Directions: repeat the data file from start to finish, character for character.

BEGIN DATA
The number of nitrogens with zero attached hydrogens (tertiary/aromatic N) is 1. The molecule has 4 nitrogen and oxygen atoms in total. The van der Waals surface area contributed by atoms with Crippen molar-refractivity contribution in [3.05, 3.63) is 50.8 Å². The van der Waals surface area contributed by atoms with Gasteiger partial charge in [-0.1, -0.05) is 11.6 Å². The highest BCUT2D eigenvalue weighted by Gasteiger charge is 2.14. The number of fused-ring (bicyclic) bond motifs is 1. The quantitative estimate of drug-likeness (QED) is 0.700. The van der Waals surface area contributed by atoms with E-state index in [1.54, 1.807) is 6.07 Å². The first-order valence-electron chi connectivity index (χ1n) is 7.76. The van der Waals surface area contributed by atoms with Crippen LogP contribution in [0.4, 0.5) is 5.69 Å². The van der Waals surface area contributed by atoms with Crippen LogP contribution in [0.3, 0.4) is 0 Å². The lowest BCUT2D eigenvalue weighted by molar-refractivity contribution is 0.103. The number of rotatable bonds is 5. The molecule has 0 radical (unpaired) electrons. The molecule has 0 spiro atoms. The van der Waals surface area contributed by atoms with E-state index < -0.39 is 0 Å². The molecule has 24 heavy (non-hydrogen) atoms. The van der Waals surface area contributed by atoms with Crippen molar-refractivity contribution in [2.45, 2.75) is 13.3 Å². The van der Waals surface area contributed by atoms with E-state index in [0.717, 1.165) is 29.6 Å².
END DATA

The number of nitrogens with zero attached hydrogens (tertiary/aromatic N) is 1. The molecule has 4 nitrogen and oxygen atoms in total. The van der Waals surface area contributed by atoms with Crippen molar-refractivity contribution in [3.05, 3.63) is 50.8 Å². The van der Waals surface area contributed by atoms with Gasteiger partial charge in [-0.1, -0.05) is 11.6 Å². The highest BCUT2D eigenvalue weighted by Gasteiger charge is 2.14. The number of fused-ring (bicyclic) bond motifs is 1. The quantitative estimate of drug-likeness (QED) is 0.700. The van der Waals surface area contributed by atoms with E-state index in [1.54, 1.807) is 6.07 Å². The first-order valence-electron chi connectivity index (χ1n) is 7.76. The van der Waals surface area contributed by atoms with Crippen LogP contribution in [0.4, 0.5) is 5.69 Å². The van der Waals surface area contributed by atoms with Crippen LogP contribution in [0.3, 0.4) is 0 Å². The lowest BCUT2D eigenvalue weighted by molar-refractivity contribution is 0.103. The number of rotatable bonds is 5. The molecule has 0 radical (unpaired) electrons. The molecule has 0 spiro atoms. The van der Waals surface area contributed by atoms with E-state index < -0.39 is 0 Å². The molecule has 24 heavy (non-hydrogen) atoms. The van der Waals surface area contributed by atoms with Crippen molar-refractivity contribution in [2.45, 2.75) is 13.3 Å². The van der Waals surface area contributed by atoms with E-state index in [0.717, 1.165) is 29.6 Å².